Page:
Problems With American Democracy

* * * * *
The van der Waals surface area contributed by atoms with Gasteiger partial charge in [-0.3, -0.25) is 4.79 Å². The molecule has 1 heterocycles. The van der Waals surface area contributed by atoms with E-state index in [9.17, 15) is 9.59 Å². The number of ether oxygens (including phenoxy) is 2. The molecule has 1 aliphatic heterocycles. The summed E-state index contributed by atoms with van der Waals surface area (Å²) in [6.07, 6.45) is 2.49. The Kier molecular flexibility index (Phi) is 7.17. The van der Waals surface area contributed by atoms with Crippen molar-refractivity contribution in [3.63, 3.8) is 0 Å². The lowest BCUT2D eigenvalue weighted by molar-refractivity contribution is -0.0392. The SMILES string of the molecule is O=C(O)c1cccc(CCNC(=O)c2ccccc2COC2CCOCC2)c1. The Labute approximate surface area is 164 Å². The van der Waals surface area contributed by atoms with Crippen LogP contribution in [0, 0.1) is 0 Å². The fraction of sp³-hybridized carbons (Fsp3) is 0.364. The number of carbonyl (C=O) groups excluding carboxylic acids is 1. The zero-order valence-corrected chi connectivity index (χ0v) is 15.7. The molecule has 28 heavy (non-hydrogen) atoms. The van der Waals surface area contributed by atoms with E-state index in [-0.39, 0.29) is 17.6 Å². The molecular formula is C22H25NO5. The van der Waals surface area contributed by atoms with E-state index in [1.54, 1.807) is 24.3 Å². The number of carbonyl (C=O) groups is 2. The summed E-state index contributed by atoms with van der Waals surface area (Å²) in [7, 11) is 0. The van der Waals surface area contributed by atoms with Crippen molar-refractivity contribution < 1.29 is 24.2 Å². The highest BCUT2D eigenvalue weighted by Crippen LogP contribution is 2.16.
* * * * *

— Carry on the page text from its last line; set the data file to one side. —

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More than two-hundred years ago, thirteen young nations defeated a tyrant thousands of miles away. The prize for such a victory was self-government. For the first time in human history, a nation had handed over supreme executive power to the masses. Exercising this power has become a hallmark of being an American. Even today it is thought of as one of the most patriotic acts one can undertake. The thought of a nation run by popular vote is a comfortable enough idea, but in the case of the United States, a self-governed population threatens to destroy itself and possibly the world through wasteful spending, unregulated pursuit of profits, and a blotted military budget. The United States of America, more than any other nation on earth, squanders its wealth on extremely impracticable endeavors. One example is drug regulation. State and federal institutions spend billions of dollars annually to keep recreational drugs illegal. Such laws, however, have yielded mixed results. Perhaps the worse effect of drug prohibition is the black market trading of these substances. Much like alcohol prohibition in the 1920’s, strict drug laws give criminals access to vast amounts of wealth and power thorough the sale of illegal substances. I believe firmly that an all encompassing drug legalization bill would greatly reduce the quantity and severity of violent crimes committed in the United States. What’s stopping such a legalization bill? Right-winged fundamentalists who are sure that drug legalization would decay the morel decency and destroy the productive spirit that Americas hold dear. What I find most ridiculous about this position is that there is already an extremely dangerous substance available to any American over the age of 21. Alcoh... ... middle of paper ... ...gers, the United States continues to spend billions of dollars on military endeavors. The dogmas of the stormy past will no longer suffice for the calm future. Being the only nation to ever use nuclear weapons in anger, I believe that the United States needs to be the first nation to drop its nuclear armament count to zero. These are just a few of the numerous problems with the federal government. My faith in the common man’s ability to elect politicians intelligent enough to deal with such problems is dead. Democracy might have worked in the days of Thomas Jefferson and Abraham Lincoln, but will not suffice for the problems of today. The United States should be run by intellectuals, not by the lawyer who can shake the most hands and dump the most money into his/her campaign. Government policies should be decided on their practicality rather than their popularity.
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